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More than 100 unpaid workers visit Island Harvest Food Bank

The nonprofit began gearing up to aid federal workers shortly after the furloughs began, while still serving 300,000 Islanders every day. Finances are fragile for many.

Migdalia Otero-Terry, left, Island Harvest vice president of

Migdalia Otero-Terry, left, Island Harvest vice president of operations, assists Leslie McPherson-Anderson, right, as intern Nicole Randazzo pitches in on Friday. Photo Credit: Jessica Rotkiewicz

United by stress, dozens of unpaid federal workers from at least five federal entities on Friday stocked up on the basics — milk, tuna fish, potatoes, cereal, light bulbs, paper towels and diapers — at the Island Harvest Food Bank.

Many of those items became unaffordable after their second paycheck was withheld on Day 35 of the partial government shutdown.

“I’m numb,” said Leslie McPherson-Anderson of Brooklyn, senior officer at lower Manhattan’s Metropolitan Correctional Center. “This is my first time coming to a pantry," she said, expressing her gratitude.

Creditors have been understanding, she said: “The only bill I’m worrying about is my rent — and I worry about that on a daily basis.”

McPherson-Anderson was among 110 federal workers who had visited the food bank’s Emergency Resource Center Friday as of 2:30 p.m. — right around the time President Donald Trump announced a short-term deal to end the shutdown and reopen the government for three weeks.

By closing time at 4 p.m., 125 federal workers had showed up, officials said. 

Jessica Quinn of Northport, a mother of three children under 6, talked about how hard it can be to save money for some federal workers. Her husband works for the Coast Guard and is frequently reassigned to different bases, so she can't have her own career.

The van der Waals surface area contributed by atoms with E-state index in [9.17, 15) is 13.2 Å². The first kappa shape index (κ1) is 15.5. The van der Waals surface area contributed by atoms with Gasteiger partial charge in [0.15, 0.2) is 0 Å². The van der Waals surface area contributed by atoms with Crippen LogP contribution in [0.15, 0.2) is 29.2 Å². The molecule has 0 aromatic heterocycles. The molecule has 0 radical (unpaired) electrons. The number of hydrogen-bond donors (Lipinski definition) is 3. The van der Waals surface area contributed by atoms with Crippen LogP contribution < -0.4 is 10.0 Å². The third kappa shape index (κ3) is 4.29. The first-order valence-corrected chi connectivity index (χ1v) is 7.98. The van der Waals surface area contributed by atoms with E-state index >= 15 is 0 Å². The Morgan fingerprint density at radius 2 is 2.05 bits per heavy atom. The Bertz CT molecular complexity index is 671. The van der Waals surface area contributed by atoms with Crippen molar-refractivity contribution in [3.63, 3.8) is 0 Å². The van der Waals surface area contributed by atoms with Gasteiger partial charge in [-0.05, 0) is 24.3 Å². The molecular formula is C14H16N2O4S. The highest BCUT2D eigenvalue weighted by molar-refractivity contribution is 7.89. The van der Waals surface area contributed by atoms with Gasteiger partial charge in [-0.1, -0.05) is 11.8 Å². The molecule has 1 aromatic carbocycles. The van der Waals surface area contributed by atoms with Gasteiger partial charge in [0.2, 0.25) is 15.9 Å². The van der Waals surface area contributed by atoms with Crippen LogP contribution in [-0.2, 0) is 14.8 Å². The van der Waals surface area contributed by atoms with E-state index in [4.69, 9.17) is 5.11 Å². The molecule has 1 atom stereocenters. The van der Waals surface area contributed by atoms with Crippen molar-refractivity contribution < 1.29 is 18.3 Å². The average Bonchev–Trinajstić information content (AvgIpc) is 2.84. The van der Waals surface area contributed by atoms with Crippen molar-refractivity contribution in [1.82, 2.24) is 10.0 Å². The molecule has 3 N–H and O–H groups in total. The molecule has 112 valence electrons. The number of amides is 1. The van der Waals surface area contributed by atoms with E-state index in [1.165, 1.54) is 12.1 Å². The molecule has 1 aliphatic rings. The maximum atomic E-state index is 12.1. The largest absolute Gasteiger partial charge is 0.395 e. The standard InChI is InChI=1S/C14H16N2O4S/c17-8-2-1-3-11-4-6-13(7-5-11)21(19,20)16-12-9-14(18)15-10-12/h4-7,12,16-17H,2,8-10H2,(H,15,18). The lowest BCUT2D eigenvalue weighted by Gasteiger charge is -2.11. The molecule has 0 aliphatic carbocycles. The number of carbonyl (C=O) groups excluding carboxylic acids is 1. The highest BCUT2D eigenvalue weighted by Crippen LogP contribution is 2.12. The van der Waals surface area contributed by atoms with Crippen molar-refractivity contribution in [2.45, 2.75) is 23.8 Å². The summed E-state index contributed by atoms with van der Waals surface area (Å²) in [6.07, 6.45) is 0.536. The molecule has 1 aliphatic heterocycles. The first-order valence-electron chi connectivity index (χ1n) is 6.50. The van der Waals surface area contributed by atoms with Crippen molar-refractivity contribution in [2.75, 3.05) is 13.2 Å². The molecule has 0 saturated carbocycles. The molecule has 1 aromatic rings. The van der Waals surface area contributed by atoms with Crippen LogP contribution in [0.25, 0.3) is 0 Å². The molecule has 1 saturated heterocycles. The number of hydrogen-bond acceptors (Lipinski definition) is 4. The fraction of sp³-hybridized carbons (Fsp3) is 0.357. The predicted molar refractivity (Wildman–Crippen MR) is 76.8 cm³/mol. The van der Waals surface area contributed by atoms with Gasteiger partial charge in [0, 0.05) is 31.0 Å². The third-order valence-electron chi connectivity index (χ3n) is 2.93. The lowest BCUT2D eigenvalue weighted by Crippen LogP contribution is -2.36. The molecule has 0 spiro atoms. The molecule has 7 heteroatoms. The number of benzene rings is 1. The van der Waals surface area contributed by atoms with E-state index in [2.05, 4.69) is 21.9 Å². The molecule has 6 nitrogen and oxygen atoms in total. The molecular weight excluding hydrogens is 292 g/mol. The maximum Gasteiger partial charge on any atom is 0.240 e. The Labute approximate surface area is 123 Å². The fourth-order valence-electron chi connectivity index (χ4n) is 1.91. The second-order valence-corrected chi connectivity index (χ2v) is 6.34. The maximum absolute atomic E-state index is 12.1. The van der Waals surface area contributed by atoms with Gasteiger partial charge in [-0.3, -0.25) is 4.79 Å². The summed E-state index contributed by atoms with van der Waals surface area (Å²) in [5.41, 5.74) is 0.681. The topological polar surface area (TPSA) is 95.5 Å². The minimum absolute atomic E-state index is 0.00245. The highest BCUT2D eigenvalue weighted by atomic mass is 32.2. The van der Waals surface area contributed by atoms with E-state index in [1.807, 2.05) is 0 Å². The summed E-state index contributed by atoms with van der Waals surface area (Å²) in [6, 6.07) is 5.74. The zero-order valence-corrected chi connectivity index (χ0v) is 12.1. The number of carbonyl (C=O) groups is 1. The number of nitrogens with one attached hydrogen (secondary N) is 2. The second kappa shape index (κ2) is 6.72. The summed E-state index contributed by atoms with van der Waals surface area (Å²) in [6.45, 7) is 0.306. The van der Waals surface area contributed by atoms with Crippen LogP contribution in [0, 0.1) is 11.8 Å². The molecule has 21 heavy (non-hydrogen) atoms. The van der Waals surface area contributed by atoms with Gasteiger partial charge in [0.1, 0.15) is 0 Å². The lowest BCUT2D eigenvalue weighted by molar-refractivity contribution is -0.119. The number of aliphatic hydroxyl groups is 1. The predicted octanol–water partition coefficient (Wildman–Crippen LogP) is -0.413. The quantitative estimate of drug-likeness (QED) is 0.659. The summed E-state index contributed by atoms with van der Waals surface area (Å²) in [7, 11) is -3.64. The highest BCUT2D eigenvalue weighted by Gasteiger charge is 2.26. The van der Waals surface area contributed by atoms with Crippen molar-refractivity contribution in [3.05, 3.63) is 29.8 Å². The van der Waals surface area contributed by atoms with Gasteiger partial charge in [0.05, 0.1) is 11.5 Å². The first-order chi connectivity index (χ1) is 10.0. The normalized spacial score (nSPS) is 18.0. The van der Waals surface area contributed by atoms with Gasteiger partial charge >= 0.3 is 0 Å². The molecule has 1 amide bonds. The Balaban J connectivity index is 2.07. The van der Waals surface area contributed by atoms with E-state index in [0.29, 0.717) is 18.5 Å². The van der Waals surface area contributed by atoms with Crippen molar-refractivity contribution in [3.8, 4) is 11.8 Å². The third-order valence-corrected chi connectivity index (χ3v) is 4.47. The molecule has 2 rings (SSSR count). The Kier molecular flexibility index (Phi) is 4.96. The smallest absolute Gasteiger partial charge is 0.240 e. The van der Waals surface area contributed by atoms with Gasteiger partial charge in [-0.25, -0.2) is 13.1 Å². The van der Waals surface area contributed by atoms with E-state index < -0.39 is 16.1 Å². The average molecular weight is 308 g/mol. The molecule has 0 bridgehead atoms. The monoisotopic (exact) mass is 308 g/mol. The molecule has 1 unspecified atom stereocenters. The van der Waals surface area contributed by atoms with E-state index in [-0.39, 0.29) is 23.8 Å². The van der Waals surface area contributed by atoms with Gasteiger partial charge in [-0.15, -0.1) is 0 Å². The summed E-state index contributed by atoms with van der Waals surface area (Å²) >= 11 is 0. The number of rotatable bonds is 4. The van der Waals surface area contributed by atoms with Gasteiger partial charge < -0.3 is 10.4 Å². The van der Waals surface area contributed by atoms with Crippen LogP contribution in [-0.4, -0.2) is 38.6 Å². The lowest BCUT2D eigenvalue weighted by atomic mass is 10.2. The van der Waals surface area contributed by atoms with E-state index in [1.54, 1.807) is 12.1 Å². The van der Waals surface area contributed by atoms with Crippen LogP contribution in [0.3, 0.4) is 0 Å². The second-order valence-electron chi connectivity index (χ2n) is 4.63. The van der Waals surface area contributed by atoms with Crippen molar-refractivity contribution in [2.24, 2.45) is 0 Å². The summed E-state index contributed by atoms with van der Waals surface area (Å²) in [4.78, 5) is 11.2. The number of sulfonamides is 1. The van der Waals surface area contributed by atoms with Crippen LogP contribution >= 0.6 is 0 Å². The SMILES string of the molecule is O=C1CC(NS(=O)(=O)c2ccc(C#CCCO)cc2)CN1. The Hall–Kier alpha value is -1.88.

“It’s super hard to be accepting help; I volunteer at a ton of places,” Quinn said.

Internal Revenue Service manager Monique DiChristo, 58, of Center Moriches, a food bank volunteer, has been counseling her staff. “I cry with them . . . I tell them we’re going to get through this.”

The Hauppauge site only opens for exceptional events, such as fires or storms, said chief executive Randi Shubin Dresner.

The nonprofit began gearing up to aid federal workers shortly after the furloughs began, she said, while still serving 300,000 Long Islanders every day. Finances are fragile for many.

“Long Island’s high cost of living often puts many working families a paycheck or two away from having to choose between putting gas in their cars, paying the rent or mortgage, and feeding their family," Shubin Dresner said. 

The unpaid workers also were offered help with food stamps, low-cost loans from credit union TFCU, PSEG Long Island’s 60-day grace period for bills and other aid, and free or lower cost school lunches. Huntington’s Family Service League planned to offer appointments with mental health counselors; United Way of Long Island was expected to help out with prescription cards and detail its 24-hour call center.

Even after the government reopens, the pantry will keep its doors open for the workers.

“It’s going to take a few weeks for them” to get back on a sound financial footing, Shubin Dresner said, a point also emphasized by several of these workers, who spoke of making calls seeking extra time to pay tuition and many other bills.  

Explaining they were not allowed to comment, a number of air traffic controllers and Treasury Department staffers described how humbling it was to seek help.

“A lot of the calls come from their family” instead of the worker, said Danielle Loccisano, an Island Harvest bookkeeper. “They don’t want to ask for help.”  

Some federal workers came with their spouses and infants or toddlers. While some could rely on a spouse’s income to make ends meet, some had married federal workers who also had been furloughed.

Though the center was well-stocked, including with dog and cat food, not all needs could be met — however humble, including a request for peanut butter.

Anthony Califra, 37, of Remsenburg, noted he, his father and his sister all work for the IRS. “It’s amazing — the organizations and companies that are helping,” he said. Still, “there are lots of bills coming.”

Two volunteers, DiChristo and real estate agent Rina Brooke, 53 of North Babylon, on Saturday plan to request donations at the King Kullen supermarket in Patchogue to restock a nearby nonprofit, Angels of Long Island.

Its location close to the Coast Guard and the IRS has made it one of the first places those workers turn. Said Brooke: “It’s not politics; it’s humanitarian.”

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